Many readers know Toca Boca’s “play studio” apps designed for preschoolers. Here is something from them that’s a little different. It combines sandbox activities with a subtle ecological message.
With only a few weeks left before summer is over, it’s time to download a few playful apps. While fun and games rule, you’ll discover that planning, strategy, and skill also come into play. Oh, yes, and then there’s that “completely and utterly disgusting” game for fans of Roald Dahl.
Looking for a good chapter book read aloud for the first days of school? We surveyed our readers and reviewers about the titles they have been recommending lately. Here are their responses.
Torben Kuhlmann’s picture book, Lindbergh, the Tale of a Flying Mouse was published last year to glowing reviews. The recent release of the iBook version, with visual and audio enhancements, offers more to praise.
Originator has won high praise for its “Endless” apps—a playful, educational series that focuses on basic reading and math readiness skills. Their latest release is an introduction to Spanish for children learning it as a first or second language.
In “Jump Back, Paul,” Sally Derby introduces a new generation of readers to the life, times, and work of this extraordinary talent.
Travel around the world to see how people live in Mongolia, Guatemala, Yemen, and the United States in an app from Tinybop.
Through interactive activities users will have an opportunity to explore a museum designed by Frank Gehry and consider some of the decisions an architect makes about shape, color, pattern, and light as they design their own buildings.
Generations of kids have been introduced to science concepts at sand and water tables. Today, they can also explore sandbox apps.
It’s easy to recognize the educational bliss of a classroom that hums with joyful learning. Here are two books that have the potential of transforming classroom stresses and improve learning outcomes along the way.
Jo Rioux’s middle grade graphic adventure, available in both iOS and Android, is well drawn and engaging, and will leave readers eager for more—despite some technical challenges.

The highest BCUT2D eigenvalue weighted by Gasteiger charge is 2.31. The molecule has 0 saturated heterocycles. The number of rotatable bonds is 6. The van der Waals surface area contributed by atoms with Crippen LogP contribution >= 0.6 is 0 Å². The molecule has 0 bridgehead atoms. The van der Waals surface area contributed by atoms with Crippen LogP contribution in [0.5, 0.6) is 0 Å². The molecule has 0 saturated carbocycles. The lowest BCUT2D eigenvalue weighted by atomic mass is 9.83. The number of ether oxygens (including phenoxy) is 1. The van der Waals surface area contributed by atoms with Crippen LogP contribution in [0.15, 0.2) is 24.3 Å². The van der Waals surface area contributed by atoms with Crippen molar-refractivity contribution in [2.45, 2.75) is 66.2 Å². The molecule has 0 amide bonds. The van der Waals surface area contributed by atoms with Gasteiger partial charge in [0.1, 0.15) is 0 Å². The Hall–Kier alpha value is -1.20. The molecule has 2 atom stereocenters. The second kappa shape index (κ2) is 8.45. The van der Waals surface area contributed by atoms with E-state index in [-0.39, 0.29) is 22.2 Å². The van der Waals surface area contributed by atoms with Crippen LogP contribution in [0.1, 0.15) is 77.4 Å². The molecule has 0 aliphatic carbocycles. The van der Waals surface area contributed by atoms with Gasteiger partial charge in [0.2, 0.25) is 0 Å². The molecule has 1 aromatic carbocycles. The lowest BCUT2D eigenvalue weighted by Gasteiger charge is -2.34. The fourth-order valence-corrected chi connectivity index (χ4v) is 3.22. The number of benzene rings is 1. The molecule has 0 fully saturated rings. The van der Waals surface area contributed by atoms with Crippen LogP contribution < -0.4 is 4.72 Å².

In a talk that cited Mother Teresa, Kim Kardashian, and her own photographic alter egos from an art project, A.S. King declared, “Your feminism is yours. [It’s whatever you] want to make of it—[whatever] you decide to do.”
Now in its third year, the 21st Century Children’s Nonfiction Conference will take place in New York City for the first time, June 12–14, bringing together publishers, authors, and educators for three days of lively panels, informative presentations, and in-depth workshops on topics varying from ebooks and apps to literacy standards and social media.
Today’s app reviews cover introductions to foundational science topics studied at one point during every student’s career.
Few authors and developers create fictional stories for the iPad with the tween and teen audience in mind. Lynley Stace of Slap Happy Larry is an exception. Her latest app, Hilda Bewildered, will delight fans.
Bird-watching is one of the fastest growing outdoor hobbies in United States, generating enthusiasm across age groups and demographics. Digital references for these hobbyists are on the rise.
Dentist Bird, a West African folktale from Literary Safari, explains how it came to be that plover birds clean crocodiles’ teeth. The developer notes that 100 percent of the purchase price of the app will go to “We-Care Foundation’s efforts to keep children reading and learning amidst the Ebola outbreak.” For iOS and Android.